According to global professional services company Towers Watson's most recent Commercial Lines Insurance Pricing Survey (CLIPS), overall commercial insurance prices were flat for the seventh consecutive quarter.
Prices, in aggregate, declined by less than 1% during the third quarter of 2010, according to the survey, which compared prices charged on policies underwritten during the third quarter of 2010 to the prices charged for the same coverage(s) during the same quarter in 2009. Commercial property, directors and officers liability (D&O), and employment practices liability (EPL) pricing showed declines for the fourth straight quarter after experiencing increases in 2009.
"The lack of large-scale, market-moving catastrophes in the past couple of years — both natural and man-made — has led to excess capacity and price declines, and we expect to see similar results in the near term," said Bruce Fell, director of Towers Watson's Property & Casualty practice in the Americas. "Further, prices for management liability lines appear to be stabilizing after the increases that followed the onset of the economic crisis in late 2007 and 2008."
Consistent with findings from the previous quarter, CLIPS results continue to indicate that companies that report utilizing predictive modeling techniques for pricing and risk tiering have been more successful, on average, in holding price levels. About half of responding companies participating in CLIPS report using predictive modeling for one or more lines of business.
"Although the findings are preliminary, they provide further evidence that the use of predictive modeling can help companies achieve bottom-line results," said Fell. "Many carriers also see predictive modeling as having tremendous potential beyond pricing, including marketing and claims; early identification of claims with a propensity for high severity, complexity or litigation; potential claim fraud identification; and claim severity valuation for either settlement or reserving purposes."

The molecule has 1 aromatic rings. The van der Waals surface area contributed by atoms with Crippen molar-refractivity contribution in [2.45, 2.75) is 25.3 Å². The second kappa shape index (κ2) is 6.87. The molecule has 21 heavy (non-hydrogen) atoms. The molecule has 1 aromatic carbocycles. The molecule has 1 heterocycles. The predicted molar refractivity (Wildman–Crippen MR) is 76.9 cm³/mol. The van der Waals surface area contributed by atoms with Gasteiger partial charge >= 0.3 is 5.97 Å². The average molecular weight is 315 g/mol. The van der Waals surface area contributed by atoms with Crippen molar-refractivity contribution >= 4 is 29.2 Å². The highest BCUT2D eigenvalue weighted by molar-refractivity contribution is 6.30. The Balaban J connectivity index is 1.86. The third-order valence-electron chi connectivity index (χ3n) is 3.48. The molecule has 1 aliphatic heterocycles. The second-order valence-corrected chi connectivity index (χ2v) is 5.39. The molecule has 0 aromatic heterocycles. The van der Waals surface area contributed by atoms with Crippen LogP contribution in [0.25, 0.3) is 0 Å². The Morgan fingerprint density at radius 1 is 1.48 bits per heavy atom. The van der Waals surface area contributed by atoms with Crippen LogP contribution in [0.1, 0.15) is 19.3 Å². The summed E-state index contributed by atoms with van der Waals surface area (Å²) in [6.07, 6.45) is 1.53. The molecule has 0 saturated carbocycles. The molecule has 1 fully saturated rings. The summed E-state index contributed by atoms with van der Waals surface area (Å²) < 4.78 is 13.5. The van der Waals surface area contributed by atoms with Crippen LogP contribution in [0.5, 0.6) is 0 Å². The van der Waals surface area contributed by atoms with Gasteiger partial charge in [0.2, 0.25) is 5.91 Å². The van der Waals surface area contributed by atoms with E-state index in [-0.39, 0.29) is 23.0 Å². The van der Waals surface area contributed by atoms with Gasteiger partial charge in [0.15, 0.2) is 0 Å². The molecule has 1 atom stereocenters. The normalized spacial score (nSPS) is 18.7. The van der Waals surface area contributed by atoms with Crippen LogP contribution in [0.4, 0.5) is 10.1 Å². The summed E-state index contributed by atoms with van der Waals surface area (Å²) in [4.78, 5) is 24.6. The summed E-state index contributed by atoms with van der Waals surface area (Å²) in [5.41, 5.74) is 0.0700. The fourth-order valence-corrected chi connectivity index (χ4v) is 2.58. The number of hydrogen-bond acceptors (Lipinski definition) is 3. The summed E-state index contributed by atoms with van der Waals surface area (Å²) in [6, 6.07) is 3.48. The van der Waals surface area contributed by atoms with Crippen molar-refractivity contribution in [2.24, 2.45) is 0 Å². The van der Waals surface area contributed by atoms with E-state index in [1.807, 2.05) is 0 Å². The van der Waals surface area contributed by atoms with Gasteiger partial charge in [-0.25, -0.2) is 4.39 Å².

CLIPS data indicate that accident-year-to-date 2010 loss ratios deteriorated 4% relative to the same period in 2009. This deterioration – based on nine months of information – is marginally higher than an estimated deterioration of 3% for accident-year 2009 over 2008. The higher loss ratios in year-to-date 2010 on an earned basis are driven primarily by higher claim cost inflation indications than those observed in 2009.
Aggregate price change indications showed some differentiation by account size, with flat indications for small and mid-market accounts, and moderate price reductions in large accounts and specialty lines.
CLIPS data are based on both new and renewal business figures obtained directly from carriers underwriting the business. This particular survey compared prices charged on policies underwritten during the third quarter of 2010 to the prices charged for the same coverage during the same quarter in 2009.